In Praise of the Plotting – The Girl Who Played with Fire

The Girl Who Played With Fire, part two of the Millennium trilogy has, in common with The Girl with the Dragon Tattoo, a bewildering array of secondary characters.  In my review of that book I praised the strength of the characterisation of Lisbeth Salander.  But by the end of book two, the once vulnerable (and compelling) Salander has turned into a creature resembling a cyborg – with superhuman strengths and an IQ capable of solving Fermat’s Last Theorem.  As one commentator puts it on www.stieglarsson.com, “Larsson could have unwittingly done (Salander) a disservice by making her almost invincible, which makes readers unable to relate to her in the end.”

Stieg Larsson was a flawed genius.  Sometimes he goes off on a tangent and perhaps the biggest tangent of all in this book is Lisbeth’s idea of light reading – the invented non-fiction book, Dimensions in Mathematics.  Larsson got away with it as this is the middle book of the series and if, like me, all you want to find out about is what happens to Salander, you can easily skip it.  I can just imagine what would have happened to this manuscript if the maths bit had been  in the first book; ending up in the agent’s slush pile faster than you could say, “next.” But I admire Larsson for including it – the only way you learn as a novelist (or in any other profession for matter) is to try out what works and what doesn’t and it would be a dull old world if we played it safe all the time.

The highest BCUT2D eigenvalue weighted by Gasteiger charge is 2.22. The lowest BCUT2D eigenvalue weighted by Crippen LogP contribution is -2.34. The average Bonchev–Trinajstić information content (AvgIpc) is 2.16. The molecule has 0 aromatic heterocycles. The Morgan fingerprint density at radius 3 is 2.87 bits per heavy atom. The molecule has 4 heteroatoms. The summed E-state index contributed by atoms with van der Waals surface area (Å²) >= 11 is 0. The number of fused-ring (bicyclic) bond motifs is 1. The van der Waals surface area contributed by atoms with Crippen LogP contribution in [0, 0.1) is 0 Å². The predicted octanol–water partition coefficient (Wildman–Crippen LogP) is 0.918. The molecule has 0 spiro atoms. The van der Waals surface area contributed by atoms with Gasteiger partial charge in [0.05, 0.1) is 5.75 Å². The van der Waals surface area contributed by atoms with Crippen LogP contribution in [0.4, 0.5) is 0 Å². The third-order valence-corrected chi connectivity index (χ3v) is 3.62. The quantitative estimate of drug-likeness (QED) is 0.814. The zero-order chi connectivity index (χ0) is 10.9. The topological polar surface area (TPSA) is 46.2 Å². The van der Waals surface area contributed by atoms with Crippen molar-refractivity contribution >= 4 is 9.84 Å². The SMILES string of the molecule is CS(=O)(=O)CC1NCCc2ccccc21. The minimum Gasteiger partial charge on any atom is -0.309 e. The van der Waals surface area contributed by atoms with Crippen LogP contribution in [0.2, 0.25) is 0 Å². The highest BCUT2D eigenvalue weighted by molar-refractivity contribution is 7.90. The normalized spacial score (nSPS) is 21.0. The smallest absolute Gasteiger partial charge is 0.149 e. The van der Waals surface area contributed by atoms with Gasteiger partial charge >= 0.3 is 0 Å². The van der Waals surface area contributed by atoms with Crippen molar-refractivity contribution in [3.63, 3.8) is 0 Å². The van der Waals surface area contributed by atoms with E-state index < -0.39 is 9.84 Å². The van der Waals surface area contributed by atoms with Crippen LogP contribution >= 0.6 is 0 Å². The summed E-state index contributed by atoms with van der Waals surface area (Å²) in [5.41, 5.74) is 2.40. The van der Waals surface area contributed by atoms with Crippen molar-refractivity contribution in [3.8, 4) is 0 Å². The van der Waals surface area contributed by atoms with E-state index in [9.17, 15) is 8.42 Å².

Instead of restricting the points of view to just Salander and Blomkvist, as he does in the first, Larsson can’t resist getting into the minds of a number of the villains – although in one particular case, it’s a waste of time as there doesn’t seem to be much going on in the head of one of them who comes across more like a cartoon villain than a real person.

The strength of the second book was the tight plotting and the way that everything planted at the beginning paid off in the end.  That is, no doubt to Larsson’s journalistic training and is a good lesson for anyone in the process of writing a book series.  He wrote a detailed synopsis of all of these books before he began to write so would have worked out what happened when and in which book, in the same way that a complicated plot of a TV series is storylined.

Despite the flaws, it was the twists and turns that had me sucked in and I read the last 200 pages almost in one sitting.  Yet again, Larsson delivers.

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